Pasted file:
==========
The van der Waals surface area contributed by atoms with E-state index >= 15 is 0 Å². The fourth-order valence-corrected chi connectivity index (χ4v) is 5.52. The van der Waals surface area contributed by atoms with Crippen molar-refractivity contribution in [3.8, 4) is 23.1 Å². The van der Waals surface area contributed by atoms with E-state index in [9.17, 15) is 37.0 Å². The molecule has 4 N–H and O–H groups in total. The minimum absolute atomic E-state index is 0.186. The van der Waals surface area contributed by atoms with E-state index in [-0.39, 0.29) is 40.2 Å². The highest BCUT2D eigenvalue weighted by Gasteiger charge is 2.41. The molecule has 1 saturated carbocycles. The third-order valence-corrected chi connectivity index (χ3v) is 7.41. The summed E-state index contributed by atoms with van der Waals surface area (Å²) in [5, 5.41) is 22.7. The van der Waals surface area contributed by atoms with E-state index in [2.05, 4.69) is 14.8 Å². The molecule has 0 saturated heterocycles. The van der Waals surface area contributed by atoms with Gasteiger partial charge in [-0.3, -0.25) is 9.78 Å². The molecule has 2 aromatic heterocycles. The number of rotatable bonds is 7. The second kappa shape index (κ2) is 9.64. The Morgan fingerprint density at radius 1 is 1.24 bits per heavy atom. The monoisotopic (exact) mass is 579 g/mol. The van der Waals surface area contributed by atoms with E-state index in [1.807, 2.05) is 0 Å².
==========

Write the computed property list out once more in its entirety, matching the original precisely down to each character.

The van der Waals surface area contributed by atoms with E-state index >= 15 is 0 Å². The fourth-order valence-corrected chi connectivity index (χ4v) is 5.52. The van der Waals surface area contributed by atoms with Crippen molar-refractivity contribution in [3.8, 4) is 23.1 Å². The van der Waals surface area contributed by atoms with E-state index in [9.17, 15) is 37.0 Å². The molecule has 4 N–H and O–H groups in total. The minimum absolute atomic E-state index is 0.186. The van der Waals surface area contributed by atoms with E-state index in [-0.39, 0.29) is 40.2 Å². The highest BCUT2D eigenvalue weighted by Gasteiger charge is 2.41. The molecule has 1 saturated carbocycles. The third-order valence-corrected chi connectivity index (χ3v) is 7.41. The summed E-state index contributed by atoms with van der Waals surface area (Å²) in [5, 5.41) is 22.7. The van der Waals surface area contributed by atoms with E-state index in [2.05, 4.69) is 14.8 Å². The molecule has 0 saturated heterocycles. The van der Waals surface area contributed by atoms with Gasteiger partial charge in [-0.3, -0.25) is 9.78 Å². The molecule has 2 aromatic heterocycles. The number of rotatable bonds is 7. The second kappa shape index (κ2) is 9.64. The Morgan fingerprint density at radius 1 is 1.24 bits per heavy atom. The monoisotopic (exact) mass is 579 g/mol. The van der Waals surface area contributed by atoms with E-state index in [1.807, 2.05) is 0 Å².